By John Parnell
President Obama has pledged more work on climate change during his second term and to use green growth to develop national support for the climate agenda.
Speaking at his first press conference since re-election, Obama said consultations on this new push would begin immediately.
“What I’m going to be doing over the next several weeks, next several months, is having a conversation, a wide-ranging conversation with scientists, engineers, and elected officials to find out what more we can do to make a short-term progress in reducing carbon,” he said.
He added that the resulting message must not appear to be at the cost of the economy as this would not win the backing of the public or the bi-partisan support required in Washington.
“If, on the other hand, we can shape an agenda that says we can create jobs, advance growth, and make a serious dent in climate change and be an international leader, I think that’s something that the American people would support.
“So you can expect that you’ll hear more from me in the coming months and years about how we can shape an agenda that garners bipartisan support and helps move this agenda forward,” he said.
There are growing calls for President Obama to establish a carbon tax with former vice-Presidential candidate turned climate advocate Al Gore adding his weight to the claims.
Gore joins a swathe of NGOs calling for the newly elected, and emboldened, President to examine the potential of tax on big polluters.
HSBC’s Nick Robins, head of the bank’s Climate Change Centre, told the Sydney Morning Herald that a tax of $20 per tonne of CO2 equivalent would halve the country’s deficit by 2022 compared to the 2012.
Doha UN talks
A domestic tax on US carbon emissions would be warmly welcomed at the UN climate change negotiations in Doha this month, where the country’s position is often criticised.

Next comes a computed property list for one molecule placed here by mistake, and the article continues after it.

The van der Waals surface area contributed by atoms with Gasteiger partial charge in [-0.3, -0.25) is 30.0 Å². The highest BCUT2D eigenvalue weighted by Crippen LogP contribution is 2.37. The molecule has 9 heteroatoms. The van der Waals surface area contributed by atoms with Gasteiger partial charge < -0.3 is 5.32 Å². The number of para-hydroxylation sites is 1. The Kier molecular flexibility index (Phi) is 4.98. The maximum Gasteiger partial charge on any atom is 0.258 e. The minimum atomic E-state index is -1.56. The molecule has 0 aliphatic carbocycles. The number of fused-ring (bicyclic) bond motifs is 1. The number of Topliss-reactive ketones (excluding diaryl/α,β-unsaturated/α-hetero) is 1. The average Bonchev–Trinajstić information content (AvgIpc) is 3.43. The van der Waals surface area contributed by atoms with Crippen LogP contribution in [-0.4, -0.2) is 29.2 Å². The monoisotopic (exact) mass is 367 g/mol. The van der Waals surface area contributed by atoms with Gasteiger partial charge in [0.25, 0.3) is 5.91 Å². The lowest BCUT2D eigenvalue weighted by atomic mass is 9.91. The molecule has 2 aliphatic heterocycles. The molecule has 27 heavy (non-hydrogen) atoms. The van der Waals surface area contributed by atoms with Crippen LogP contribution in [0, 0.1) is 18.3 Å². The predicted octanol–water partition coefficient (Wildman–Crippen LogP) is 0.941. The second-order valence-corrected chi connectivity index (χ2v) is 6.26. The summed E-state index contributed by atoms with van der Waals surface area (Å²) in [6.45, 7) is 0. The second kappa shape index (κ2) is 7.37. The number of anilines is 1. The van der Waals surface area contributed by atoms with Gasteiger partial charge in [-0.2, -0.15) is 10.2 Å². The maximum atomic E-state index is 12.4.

UN climate change chief Christiana Figueres told RTCC the election result had given the USA a window of opportunity to increase its ambition on the domestic and global stage.
“The United States now has the opportunity with a clear political mandate, because we all heard President Obama’s acceptance speech that he’s not willing to look at a future threatened by increasing global temperatures,” she said.
“So they do have the opportunity to use everything that they already have in place, to take it one step further at the domestic level and at the international level to strengthen their participation both with their support for developing countries and what they are doing as well as increase their leadership to ensure that governments will take on a universal agreement in 2015,” she added.
Despite an imminent restructuring of tax in the US as it approaches the so-called “fiscal cliff”, the probability of a carbon tax remains low.
“There is definitely press attention around the possibility, and some folks have moved a carbon tax from the ‘almost impossible’ category into the ‘long shot’ category,” said Brandon Wu, senior policy analyst at ActionAid USA.
“We would certainly support a carbon tax that is designed to be progressive and revenue-raising – this is a huge opportunity both to disincentivise greenhouse gas emissions and, just as importantly, raise money for climate finance and other social goods,” added Wu.
There have been discussions among several think tanks in the US about a new carbon tax that is offset by tax cuts elsewhere, thought to be a more appealing deal to Republicans. This however, would make no net contribution to deficit reduction, but would encourage emission reductions from industry.